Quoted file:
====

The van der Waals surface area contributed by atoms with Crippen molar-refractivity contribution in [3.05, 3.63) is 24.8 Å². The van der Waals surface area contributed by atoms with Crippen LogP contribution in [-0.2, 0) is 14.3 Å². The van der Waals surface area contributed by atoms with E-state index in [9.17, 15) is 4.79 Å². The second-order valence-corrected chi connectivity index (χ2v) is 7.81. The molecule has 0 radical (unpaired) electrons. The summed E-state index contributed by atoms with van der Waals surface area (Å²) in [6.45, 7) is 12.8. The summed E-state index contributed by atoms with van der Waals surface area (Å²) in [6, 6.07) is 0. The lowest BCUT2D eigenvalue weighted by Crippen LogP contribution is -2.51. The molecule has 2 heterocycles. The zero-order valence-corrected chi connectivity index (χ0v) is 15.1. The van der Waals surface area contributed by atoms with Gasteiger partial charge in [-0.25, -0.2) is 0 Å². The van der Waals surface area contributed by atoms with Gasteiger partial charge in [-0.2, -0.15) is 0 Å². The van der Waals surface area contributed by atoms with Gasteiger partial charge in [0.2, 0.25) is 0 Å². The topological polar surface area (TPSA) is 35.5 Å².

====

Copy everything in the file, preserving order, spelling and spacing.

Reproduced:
The van der Waals surface area contributed by atoms with Crippen molar-refractivity contribution in [3.05, 3.63) is 24.8 Å². The van der Waals surface area contributed by atoms with Crippen LogP contribution in [-0.2, 0) is 14.3 Å². The van der Waals surface area contributed by atoms with E-state index in [9.17, 15) is 4.79 Å². The second-order valence-corrected chi connectivity index (χ2v) is 7.81. The molecule has 0 radical (unpaired) electrons. The summed E-state index contributed by atoms with van der Waals surface area (Å²) in [6.45, 7) is 12.8. The summed E-state index contributed by atoms with van der Waals surface area (Å²) in [6, 6.07) is 0. The lowest BCUT2D eigenvalue weighted by Crippen LogP contribution is -2.51. The molecule has 2 heterocycles. The zero-order valence-corrected chi connectivity index (χ0v) is 15.1. The van der Waals surface area contributed by atoms with Gasteiger partial charge in [-0.25, -0.2) is 0 Å². The van der Waals surface area contributed by atoms with Gasteiger partial charge in [-0.2, -0.15) is 0 Å². The van der Waals surface area contributed by atoms with Gasteiger partial charge in [0.2, 0.25) is 0 Å². The topological polar surface area (TPSA) is 35.5 Å².